Here’s a fantastic problem I recently heard. Apparently it was first posed by Claude Gaspard Bachet de Méziriac in a book of arithmetic problems published in 1612, and can also be found in Heinrich Dorrie’s 100 Great Problems of Elementary Mathematics.
A merchant had a forty pound measuring weight that broke into four pieces as the result of a fall. When the pieces were subsequently weighed, it was found that the weight of each piece was a whole number of pounds and that the four pieces could be used to weigh every integral weight between 1 and 40 pounds. What were the weights of the pieces?
Note that since this was a 17th-century merchant, he of course used a balance scale to weigh things. So, for example, he could use a 1-pound weight and a 4-pound weight to weigh a 3-pound object, by placing the 3-pound object and 1-pound weight on one side of the scale, and the 4-pound weight on the other side.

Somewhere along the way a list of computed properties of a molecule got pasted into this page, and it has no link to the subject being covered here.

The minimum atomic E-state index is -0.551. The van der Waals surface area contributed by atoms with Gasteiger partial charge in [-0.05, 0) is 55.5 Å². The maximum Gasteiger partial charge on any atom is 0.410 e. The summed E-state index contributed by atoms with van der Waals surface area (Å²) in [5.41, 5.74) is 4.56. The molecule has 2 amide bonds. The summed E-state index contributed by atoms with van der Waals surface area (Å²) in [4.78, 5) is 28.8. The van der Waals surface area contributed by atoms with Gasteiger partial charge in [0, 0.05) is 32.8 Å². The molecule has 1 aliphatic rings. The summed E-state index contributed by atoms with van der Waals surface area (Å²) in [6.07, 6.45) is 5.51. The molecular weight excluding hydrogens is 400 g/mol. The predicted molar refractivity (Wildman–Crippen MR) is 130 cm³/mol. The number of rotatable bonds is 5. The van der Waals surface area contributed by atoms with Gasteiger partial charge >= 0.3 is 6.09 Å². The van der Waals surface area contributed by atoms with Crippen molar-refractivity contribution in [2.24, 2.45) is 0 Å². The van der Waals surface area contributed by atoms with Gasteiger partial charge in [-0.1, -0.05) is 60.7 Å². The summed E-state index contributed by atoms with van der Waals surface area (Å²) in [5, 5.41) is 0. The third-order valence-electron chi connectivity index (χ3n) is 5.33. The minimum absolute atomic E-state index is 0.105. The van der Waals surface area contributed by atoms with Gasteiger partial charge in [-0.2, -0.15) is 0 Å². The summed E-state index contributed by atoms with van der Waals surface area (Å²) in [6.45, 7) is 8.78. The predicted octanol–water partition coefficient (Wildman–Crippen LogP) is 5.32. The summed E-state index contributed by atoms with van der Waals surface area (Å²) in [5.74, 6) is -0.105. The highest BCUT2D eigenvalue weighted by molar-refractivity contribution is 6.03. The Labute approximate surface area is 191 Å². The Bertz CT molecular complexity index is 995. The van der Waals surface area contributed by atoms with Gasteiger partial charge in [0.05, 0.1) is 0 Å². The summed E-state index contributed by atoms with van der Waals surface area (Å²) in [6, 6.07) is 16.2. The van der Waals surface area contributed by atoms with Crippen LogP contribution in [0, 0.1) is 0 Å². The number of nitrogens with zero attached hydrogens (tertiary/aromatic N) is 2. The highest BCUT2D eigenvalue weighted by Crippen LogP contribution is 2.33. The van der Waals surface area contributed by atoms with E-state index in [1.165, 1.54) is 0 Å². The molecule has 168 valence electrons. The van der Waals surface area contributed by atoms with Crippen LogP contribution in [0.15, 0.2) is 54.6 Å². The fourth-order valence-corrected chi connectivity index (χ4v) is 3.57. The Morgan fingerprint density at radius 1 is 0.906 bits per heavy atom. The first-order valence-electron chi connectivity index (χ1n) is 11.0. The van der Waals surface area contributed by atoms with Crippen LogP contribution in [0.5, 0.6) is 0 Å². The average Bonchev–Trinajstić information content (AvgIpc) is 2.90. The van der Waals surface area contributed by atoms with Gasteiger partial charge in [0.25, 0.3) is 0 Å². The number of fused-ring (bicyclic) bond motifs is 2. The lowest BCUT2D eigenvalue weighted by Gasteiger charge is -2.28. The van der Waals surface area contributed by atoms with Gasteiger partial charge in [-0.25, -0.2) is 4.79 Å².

The solution to this puzzle is really fascinating and leads into all sorts of fun generalizations and other topics; I’ll write more later. For now, as always, feel free to leave questions, observations, and solutions in the comments (so don’t look at the comments before you’ve solved it if you don’t want to see the answer!).